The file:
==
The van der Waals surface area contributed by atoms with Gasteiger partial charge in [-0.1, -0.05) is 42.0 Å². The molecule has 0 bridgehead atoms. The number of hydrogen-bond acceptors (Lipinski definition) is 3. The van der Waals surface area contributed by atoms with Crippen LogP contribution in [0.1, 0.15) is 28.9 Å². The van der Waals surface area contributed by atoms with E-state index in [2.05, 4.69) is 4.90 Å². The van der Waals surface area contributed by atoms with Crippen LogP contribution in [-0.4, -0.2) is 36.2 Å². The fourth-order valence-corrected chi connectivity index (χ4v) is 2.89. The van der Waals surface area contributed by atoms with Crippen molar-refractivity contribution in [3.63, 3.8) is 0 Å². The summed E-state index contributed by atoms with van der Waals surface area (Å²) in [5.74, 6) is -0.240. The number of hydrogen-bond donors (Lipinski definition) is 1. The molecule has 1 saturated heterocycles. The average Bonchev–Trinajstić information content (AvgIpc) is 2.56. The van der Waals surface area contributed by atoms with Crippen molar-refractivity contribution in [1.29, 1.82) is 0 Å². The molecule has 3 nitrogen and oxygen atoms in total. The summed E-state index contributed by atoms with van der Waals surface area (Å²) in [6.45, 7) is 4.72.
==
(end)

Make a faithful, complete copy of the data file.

The van der Waals surface area contributed by atoms with Gasteiger partial charge in [-0.1, -0.05) is 42.0 Å². The molecule has 0 bridgehead atoms. The number of hydrogen-bond acceptors (Lipinski definition) is 3. The van der Waals surface area contributed by atoms with Crippen LogP contribution in [0.1, 0.15) is 28.9 Å². The van der Waals surface area contributed by atoms with E-state index in [2.05, 4.69) is 4.90 Å². The van der Waals surface area contributed by atoms with Crippen LogP contribution in [-0.4, -0.2) is 36.2 Å². The fourth-order valence-corrected chi connectivity index (χ4v) is 2.89. The van der Waals surface area contributed by atoms with Crippen molar-refractivity contribution in [3.63, 3.8) is 0 Å². The summed E-state index contributed by atoms with van der Waals surface area (Å²) in [5.74, 6) is -0.240. The number of hydrogen-bond donors (Lipinski definition) is 1. The molecule has 1 saturated heterocycles. The average Bonchev–Trinajstić information content (AvgIpc) is 2.56. The van der Waals surface area contributed by atoms with Crippen molar-refractivity contribution in [1.29, 1.82) is 0 Å². The molecule has 3 nitrogen and oxygen atoms in total. The summed E-state index contributed by atoms with van der Waals surface area (Å²) in [6.45, 7) is 4.72.